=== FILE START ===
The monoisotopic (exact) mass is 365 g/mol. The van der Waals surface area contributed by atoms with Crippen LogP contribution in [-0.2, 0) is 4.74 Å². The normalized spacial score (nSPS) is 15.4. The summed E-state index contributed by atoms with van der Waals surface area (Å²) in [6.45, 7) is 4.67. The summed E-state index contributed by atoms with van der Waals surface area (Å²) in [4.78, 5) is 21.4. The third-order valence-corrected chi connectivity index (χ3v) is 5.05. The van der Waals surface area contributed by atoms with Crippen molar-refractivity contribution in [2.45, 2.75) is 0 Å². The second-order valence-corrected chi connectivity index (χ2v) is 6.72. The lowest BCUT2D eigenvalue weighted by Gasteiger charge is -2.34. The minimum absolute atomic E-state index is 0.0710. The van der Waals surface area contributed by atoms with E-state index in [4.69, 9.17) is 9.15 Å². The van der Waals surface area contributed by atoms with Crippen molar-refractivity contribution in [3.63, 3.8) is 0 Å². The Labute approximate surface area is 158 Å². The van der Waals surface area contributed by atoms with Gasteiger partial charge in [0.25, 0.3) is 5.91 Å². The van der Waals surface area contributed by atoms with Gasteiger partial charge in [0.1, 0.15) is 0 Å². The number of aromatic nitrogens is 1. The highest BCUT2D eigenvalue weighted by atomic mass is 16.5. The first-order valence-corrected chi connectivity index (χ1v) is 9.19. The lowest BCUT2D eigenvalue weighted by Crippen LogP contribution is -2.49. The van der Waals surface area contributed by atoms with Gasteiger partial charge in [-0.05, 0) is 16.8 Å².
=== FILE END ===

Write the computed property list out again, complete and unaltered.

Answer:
The monoisotopic (exact) mass is 365 g/mol. The van der Waals surface area contributed by atoms with Crippen LogP contribution in [-0.2, 0) is 4.74 Å². The normalized spacial score (nSPS) is 15.4. The summed E-state index contributed by atoms with van der Waals surface area (Å²) in [6.45, 7) is 4.67. The summed E-state index contributed by atoms with van der Waals surface area (Å²) in [4.78, 5) is 21.4. The third-order valence-corrected chi connectivity index (χ3v) is 5.05. The van der Waals surface area contributed by atoms with Crippen molar-refractivity contribution in [2.45, 2.75) is 0 Å². The second-order valence-corrected chi connectivity index (χ2v) is 6.72. The lowest BCUT2D eigenvalue weighted by Gasteiger charge is -2.34. The minimum absolute atomic E-state index is 0.0710. The van der Waals surface area contributed by atoms with E-state index in [4.69, 9.17) is 9.15 Å². The van der Waals surface area contributed by atoms with Crippen molar-refractivity contribution in [3.63, 3.8) is 0 Å². The Labute approximate surface area is 158 Å². The van der Waals surface area contributed by atoms with Gasteiger partial charge in [0.25, 0.3) is 5.91 Å². The van der Waals surface area contributed by atoms with Gasteiger partial charge in [0.1, 0.15) is 0 Å². The number of aromatic nitrogens is 1. The highest BCUT2D eigenvalue weighted by atomic mass is 16.5. The first-order valence-corrected chi connectivity index (χ1v) is 9.19. The lowest BCUT2D eigenvalue weighted by Crippen LogP contribution is -2.49. The van der Waals surface area contributed by atoms with Gasteiger partial charge in [-0.05, 0) is 16.8 Å².